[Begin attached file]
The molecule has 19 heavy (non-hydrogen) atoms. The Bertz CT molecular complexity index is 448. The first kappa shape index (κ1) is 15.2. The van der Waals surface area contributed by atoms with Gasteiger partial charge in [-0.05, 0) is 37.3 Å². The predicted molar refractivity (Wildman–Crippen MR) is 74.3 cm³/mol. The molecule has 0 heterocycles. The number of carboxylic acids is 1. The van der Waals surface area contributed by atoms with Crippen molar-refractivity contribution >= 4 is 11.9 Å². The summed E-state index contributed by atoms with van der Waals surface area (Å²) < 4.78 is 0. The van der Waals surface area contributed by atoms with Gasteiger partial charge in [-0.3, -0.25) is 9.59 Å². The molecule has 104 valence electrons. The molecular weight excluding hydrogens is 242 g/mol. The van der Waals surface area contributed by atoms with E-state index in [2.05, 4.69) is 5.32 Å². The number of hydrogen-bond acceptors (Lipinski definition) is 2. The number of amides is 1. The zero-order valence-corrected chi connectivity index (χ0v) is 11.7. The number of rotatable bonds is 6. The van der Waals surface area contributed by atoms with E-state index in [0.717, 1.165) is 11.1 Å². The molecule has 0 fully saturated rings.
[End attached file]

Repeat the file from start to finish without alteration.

The molecule has 19 heavy (non-hydrogen) atoms. The Bertz CT molecular complexity index is 448. The first kappa shape index (κ1) is 15.2. The van der Waals surface area contributed by atoms with Gasteiger partial charge in [-0.05, 0) is 37.3 Å². The predicted molar refractivity (Wildman–Crippen MR) is 74.3 cm³/mol. The molecule has 0 heterocycles. The number of carboxylic acids is 1. The van der Waals surface area contributed by atoms with Crippen molar-refractivity contribution >= 4 is 11.9 Å². The summed E-state index contributed by atoms with van der Waals surface area (Å²) < 4.78 is 0. The van der Waals surface area contributed by atoms with Gasteiger partial charge in [-0.3, -0.25) is 9.59 Å². The molecule has 104 valence electrons. The molecular weight excluding hydrogens is 242 g/mol. The van der Waals surface area contributed by atoms with E-state index in [2.05, 4.69) is 5.32 Å². The number of hydrogen-bond acceptors (Lipinski definition) is 2. The number of amides is 1. The zero-order valence-corrected chi connectivity index (χ0v) is 11.7. The number of rotatable bonds is 6. The van der Waals surface area contributed by atoms with E-state index in [0.717, 1.165) is 11.1 Å². The molecule has 0 fully saturated rings.